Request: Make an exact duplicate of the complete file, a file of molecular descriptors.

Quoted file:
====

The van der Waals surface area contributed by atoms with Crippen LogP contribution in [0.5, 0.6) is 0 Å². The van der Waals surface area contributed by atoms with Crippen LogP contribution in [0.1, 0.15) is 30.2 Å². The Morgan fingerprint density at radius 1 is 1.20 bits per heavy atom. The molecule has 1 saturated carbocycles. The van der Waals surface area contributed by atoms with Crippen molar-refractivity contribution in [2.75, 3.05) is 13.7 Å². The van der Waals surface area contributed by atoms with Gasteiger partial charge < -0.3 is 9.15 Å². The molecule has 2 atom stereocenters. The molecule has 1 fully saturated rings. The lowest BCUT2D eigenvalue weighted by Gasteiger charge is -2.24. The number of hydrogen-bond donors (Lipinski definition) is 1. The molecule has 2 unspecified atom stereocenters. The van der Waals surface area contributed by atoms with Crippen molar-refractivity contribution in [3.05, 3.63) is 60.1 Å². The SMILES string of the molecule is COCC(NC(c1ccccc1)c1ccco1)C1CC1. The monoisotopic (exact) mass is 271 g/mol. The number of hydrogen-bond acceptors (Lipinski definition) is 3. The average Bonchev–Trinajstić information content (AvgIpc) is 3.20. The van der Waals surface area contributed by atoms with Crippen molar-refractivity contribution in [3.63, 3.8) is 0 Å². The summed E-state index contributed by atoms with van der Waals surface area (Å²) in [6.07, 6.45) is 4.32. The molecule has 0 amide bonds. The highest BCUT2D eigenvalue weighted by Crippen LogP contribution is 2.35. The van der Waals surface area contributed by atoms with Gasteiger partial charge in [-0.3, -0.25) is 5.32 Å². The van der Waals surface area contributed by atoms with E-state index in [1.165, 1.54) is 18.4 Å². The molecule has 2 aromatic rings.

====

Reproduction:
The van der Waals surface area contributed by atoms with Crippen LogP contribution in [0.5, 0.6) is 0 Å². The van der Waals surface area contributed by atoms with Crippen LogP contribution in [0.1, 0.15) is 30.2 Å². The Morgan fingerprint density at radius 1 is 1.20 bits per heavy atom. The molecule has 1 saturated carbocycles. The van der Waals surface area contributed by atoms with Crippen molar-refractivity contribution in [2.75, 3.05) is 13.7 Å². The van der Waals surface area contributed by atoms with Gasteiger partial charge < -0.3 is 9.15 Å². The molecule has 2 atom stereocenters. The molecule has 1 fully saturated rings. The lowest BCUT2D eigenvalue weighted by Gasteiger charge is -2.24. The number of hydrogen-bond donors (Lipinski definition) is 1. The molecule has 2 unspecified atom stereocenters. The van der Waals surface area contributed by atoms with Crippen molar-refractivity contribution in [3.05, 3.63) is 60.1 Å². The SMILES string of the molecule is COCC(NC(c1ccccc1)c1ccco1)C1CC1. The monoisotopic (exact) mass is 271 g/mol. The number of hydrogen-bond acceptors (Lipinski definition) is 3. The average Bonchev–Trinajstić information content (AvgIpc) is 3.20. The van der Waals surface area contributed by atoms with Crippen molar-refractivity contribution in [3.63, 3.8) is 0 Å². The summed E-state index contributed by atoms with van der Waals surface area (Å²) in [6.07, 6.45) is 4.32. The molecule has 0 amide bonds. The highest BCUT2D eigenvalue weighted by Crippen LogP contribution is 2.35. The van der Waals surface area contributed by atoms with Gasteiger partial charge in [-0.3, -0.25) is 5.32 Å². The van der Waals surface area contributed by atoms with E-state index in [1.165, 1.54) is 18.4 Å². The molecule has 2 aromatic rings.